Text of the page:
These 10 states impose the lowest taxes on retirees, according to Kiplinger's 2018 analysis of state taxes. All of them exempt Social Security benefits from state taxes. Most exempt at least a portion of other retirement income, such as pensions and withdrawals from tax-deferred retirement plans. Most also have low property taxes. That's important because the Tax Cuts and Jobs Act limits the amount you can deduct in state and local taxes on your federal return to $10,000 a year.
Ever wonder why so many retirees have Georgia on their minds? The Peach State's low tax climate may have something to do with it. Social Security income is exempt from state taxes, and so is up to $35,000 of most types of retirement income for those age 62 to 64. (For those 65 and older, the exemption is $65,000 per taxpayer, or $130,000 per couple.) Retirement income includes pensions and annuities, interest, dividends, net income from rental property, capital gains, royalties, and the first $4,000 of earned income, such as wages. Plus, income taxes will be falling a bit: The top rate will fall to 5.75% in 2019 and 5.5% in 2020, if the governor and legislature reconfirm the reduction in that year's legislative session.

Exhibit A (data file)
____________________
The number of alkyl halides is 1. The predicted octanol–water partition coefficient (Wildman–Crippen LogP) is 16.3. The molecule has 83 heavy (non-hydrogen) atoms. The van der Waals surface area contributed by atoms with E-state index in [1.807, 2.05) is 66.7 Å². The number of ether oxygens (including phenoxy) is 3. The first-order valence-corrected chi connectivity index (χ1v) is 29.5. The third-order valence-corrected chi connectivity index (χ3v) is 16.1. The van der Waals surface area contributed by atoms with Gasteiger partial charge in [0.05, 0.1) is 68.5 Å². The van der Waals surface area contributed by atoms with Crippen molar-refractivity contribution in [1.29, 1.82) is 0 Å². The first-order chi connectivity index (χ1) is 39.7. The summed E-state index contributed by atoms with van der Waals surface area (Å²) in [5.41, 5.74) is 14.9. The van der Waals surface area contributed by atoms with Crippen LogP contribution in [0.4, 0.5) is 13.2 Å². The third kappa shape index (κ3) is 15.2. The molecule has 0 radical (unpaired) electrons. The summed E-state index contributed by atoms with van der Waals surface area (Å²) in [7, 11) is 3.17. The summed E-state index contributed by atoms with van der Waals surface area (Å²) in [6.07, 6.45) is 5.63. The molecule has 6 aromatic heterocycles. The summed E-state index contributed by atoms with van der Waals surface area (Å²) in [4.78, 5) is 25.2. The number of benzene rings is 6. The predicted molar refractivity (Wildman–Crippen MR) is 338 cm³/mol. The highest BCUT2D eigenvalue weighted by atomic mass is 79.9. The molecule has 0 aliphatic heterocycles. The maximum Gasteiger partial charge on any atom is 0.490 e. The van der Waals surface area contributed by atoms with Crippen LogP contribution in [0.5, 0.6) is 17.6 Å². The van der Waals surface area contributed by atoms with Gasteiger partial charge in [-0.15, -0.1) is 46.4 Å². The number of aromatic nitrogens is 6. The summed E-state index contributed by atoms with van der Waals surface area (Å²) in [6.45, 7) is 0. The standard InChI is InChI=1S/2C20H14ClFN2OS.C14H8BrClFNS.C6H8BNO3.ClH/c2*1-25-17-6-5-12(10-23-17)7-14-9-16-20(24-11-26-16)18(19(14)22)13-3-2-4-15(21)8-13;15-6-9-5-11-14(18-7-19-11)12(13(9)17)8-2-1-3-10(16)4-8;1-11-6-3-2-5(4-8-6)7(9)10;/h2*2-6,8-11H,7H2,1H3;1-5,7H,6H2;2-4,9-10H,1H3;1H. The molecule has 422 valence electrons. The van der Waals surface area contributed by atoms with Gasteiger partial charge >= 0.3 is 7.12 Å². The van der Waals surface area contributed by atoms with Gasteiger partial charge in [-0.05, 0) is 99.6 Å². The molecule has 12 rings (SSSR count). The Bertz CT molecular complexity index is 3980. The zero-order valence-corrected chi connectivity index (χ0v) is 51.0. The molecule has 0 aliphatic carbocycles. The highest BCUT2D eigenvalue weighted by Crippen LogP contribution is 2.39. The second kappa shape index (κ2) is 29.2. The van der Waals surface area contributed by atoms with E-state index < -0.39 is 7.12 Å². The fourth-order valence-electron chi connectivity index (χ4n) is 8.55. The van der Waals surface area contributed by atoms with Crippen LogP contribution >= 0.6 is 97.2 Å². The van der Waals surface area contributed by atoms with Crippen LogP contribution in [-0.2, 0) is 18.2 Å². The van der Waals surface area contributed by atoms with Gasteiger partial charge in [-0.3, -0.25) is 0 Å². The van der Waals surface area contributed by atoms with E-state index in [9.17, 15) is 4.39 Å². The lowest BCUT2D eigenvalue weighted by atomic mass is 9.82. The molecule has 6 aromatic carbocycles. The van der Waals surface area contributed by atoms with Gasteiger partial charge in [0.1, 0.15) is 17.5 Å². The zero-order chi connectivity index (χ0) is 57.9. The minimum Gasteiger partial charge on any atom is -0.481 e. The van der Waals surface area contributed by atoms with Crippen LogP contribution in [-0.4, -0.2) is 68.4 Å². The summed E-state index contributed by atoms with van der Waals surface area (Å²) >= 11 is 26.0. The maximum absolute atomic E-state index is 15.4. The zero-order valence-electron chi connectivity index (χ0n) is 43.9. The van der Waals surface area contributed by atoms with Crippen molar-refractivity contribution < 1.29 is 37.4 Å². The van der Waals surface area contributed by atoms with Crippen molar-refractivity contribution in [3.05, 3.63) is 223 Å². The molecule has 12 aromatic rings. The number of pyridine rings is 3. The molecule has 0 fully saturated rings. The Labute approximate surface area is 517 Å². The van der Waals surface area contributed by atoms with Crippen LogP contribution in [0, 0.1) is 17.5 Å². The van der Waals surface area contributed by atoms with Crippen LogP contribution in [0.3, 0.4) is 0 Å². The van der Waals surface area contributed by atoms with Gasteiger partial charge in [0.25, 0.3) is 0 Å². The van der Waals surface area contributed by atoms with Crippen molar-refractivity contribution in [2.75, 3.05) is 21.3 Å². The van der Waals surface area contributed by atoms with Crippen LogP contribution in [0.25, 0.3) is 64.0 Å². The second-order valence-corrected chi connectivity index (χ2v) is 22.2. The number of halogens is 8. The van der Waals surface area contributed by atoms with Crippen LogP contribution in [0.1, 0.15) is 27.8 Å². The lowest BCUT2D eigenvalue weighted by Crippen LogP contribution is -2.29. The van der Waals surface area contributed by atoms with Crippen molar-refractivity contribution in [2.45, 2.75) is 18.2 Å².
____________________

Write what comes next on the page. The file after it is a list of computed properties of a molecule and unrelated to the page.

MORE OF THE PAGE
One caveat: Georgia is one of a handful of states that doesn't provide special treatment for military pensions. The state's retirement-income exemption may not cover all of your military pension, and if you also have retirement savings from a private-sector job, you could end up paying taxes on that, too.
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